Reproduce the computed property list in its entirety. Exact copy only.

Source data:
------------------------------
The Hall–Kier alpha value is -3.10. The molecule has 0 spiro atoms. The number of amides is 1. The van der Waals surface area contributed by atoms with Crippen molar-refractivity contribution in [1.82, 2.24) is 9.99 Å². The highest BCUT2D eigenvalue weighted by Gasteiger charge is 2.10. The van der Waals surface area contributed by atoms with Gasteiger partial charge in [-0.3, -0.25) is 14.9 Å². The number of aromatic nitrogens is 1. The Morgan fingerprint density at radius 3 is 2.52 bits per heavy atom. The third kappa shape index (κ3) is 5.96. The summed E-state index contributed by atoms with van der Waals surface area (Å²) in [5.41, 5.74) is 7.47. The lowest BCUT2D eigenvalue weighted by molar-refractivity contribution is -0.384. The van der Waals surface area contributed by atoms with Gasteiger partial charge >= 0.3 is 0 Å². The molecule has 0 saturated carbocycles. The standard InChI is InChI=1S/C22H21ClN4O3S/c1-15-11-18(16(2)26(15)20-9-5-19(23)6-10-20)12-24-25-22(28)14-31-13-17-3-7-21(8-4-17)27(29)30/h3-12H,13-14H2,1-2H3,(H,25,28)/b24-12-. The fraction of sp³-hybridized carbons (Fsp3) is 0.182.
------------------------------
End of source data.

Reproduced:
The Hall–Kier alpha value is -3.10. The molecule has 0 spiro atoms. The number of amides is 1. The van der Waals surface area contributed by atoms with Crippen molar-refractivity contribution in [1.82, 2.24) is 9.99 Å². The highest BCUT2D eigenvalue weighted by Gasteiger charge is 2.10. The van der Waals surface area contributed by atoms with Gasteiger partial charge in [-0.3, -0.25) is 14.9 Å². The number of aromatic nitrogens is 1. The Morgan fingerprint density at radius 3 is 2.52 bits per heavy atom. The third kappa shape index (κ3) is 5.96. The summed E-state index contributed by atoms with van der Waals surface area (Å²) in [5.41, 5.74) is 7.47. The lowest BCUT2D eigenvalue weighted by molar-refractivity contribution is -0.384. The van der Waals surface area contributed by atoms with Gasteiger partial charge >= 0.3 is 0 Å². The molecule has 0 saturated carbocycles. The standard InChI is InChI=1S/C22H21ClN4O3S/c1-15-11-18(16(2)26(15)20-9-5-19(23)6-10-20)12-24-25-22(28)14-31-13-17-3-7-21(8-4-17)27(29)30/h3-12H,13-14H2,1-2H3,(H,25,28)/b24-12-. The fraction of sp³-hybridized carbons (Fsp3) is 0.182.